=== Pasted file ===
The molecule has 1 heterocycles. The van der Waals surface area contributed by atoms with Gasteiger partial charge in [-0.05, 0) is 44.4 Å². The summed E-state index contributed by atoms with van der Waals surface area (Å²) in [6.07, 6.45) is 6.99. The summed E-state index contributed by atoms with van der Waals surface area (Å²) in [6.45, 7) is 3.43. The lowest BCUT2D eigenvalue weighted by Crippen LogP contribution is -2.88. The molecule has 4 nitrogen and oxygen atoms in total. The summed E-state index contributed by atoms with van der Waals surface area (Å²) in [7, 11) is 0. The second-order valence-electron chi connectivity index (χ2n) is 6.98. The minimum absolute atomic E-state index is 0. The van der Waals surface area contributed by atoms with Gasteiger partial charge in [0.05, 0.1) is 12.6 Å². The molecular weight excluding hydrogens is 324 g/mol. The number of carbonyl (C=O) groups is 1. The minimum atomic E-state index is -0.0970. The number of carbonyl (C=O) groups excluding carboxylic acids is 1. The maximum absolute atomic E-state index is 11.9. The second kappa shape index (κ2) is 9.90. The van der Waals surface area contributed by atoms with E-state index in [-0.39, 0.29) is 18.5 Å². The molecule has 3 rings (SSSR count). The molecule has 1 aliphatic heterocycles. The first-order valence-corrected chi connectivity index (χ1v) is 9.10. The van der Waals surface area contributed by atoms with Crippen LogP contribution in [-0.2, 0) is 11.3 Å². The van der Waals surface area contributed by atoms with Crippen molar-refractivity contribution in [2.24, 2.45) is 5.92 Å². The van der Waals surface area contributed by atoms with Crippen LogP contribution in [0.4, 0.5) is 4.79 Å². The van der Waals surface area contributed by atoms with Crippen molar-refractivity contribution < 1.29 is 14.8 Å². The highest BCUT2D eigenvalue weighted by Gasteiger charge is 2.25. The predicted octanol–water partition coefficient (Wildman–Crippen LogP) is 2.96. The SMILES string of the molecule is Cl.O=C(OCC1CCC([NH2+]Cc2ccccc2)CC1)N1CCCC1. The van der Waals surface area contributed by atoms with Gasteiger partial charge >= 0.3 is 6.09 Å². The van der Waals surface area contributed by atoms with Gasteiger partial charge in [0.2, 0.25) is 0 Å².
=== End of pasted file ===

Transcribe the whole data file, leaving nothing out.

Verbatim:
The molecule has 1 heterocycles. The van der Waals surface area contributed by atoms with Gasteiger partial charge in [-0.05, 0) is 44.4 Å². The summed E-state index contributed by atoms with van der Waals surface area (Å²) in [6.07, 6.45) is 6.99. The summed E-state index contributed by atoms with van der Waals surface area (Å²) in [6.45, 7) is 3.43. The lowest BCUT2D eigenvalue weighted by Crippen LogP contribution is -2.88. The molecule has 4 nitrogen and oxygen atoms in total. The summed E-state index contributed by atoms with van der Waals surface area (Å²) in [7, 11) is 0. The second-order valence-electron chi connectivity index (χ2n) is 6.98. The minimum absolute atomic E-state index is 0. The van der Waals surface area contributed by atoms with Gasteiger partial charge in [0.05, 0.1) is 12.6 Å². The molecular weight excluding hydrogens is 324 g/mol. The number of carbonyl (C=O) groups is 1. The minimum atomic E-state index is -0.0970. The number of carbonyl (C=O) groups excluding carboxylic acids is 1. The maximum absolute atomic E-state index is 11.9. The second kappa shape index (κ2) is 9.90. The van der Waals surface area contributed by atoms with E-state index in [-0.39, 0.29) is 18.5 Å². The molecule has 3 rings (SSSR count). The molecule has 1 aliphatic heterocycles. The first-order valence-corrected chi connectivity index (χ1v) is 9.10. The van der Waals surface area contributed by atoms with Crippen LogP contribution in [-0.2, 0) is 11.3 Å². The van der Waals surface area contributed by atoms with Crippen molar-refractivity contribution in [2.24, 2.45) is 5.92 Å². The van der Waals surface area contributed by atoms with Crippen LogP contribution in [0.4, 0.5) is 4.79 Å². The van der Waals surface area contributed by atoms with Crippen molar-refractivity contribution < 1.29 is 14.8 Å². The highest BCUT2D eigenvalue weighted by Gasteiger charge is 2.25. The predicted octanol–water partition coefficient (Wildman–Crippen LogP) is 2.96. The SMILES string of the molecule is Cl.O=C(OCC1CCC([NH2+]Cc2ccccc2)CC1)N1CCCC1. The van der Waals surface area contributed by atoms with Gasteiger partial charge >= 0.3 is 6.09 Å². The van der Waals surface area contributed by atoms with Gasteiger partial charge in [0.2, 0.25) is 0 Å².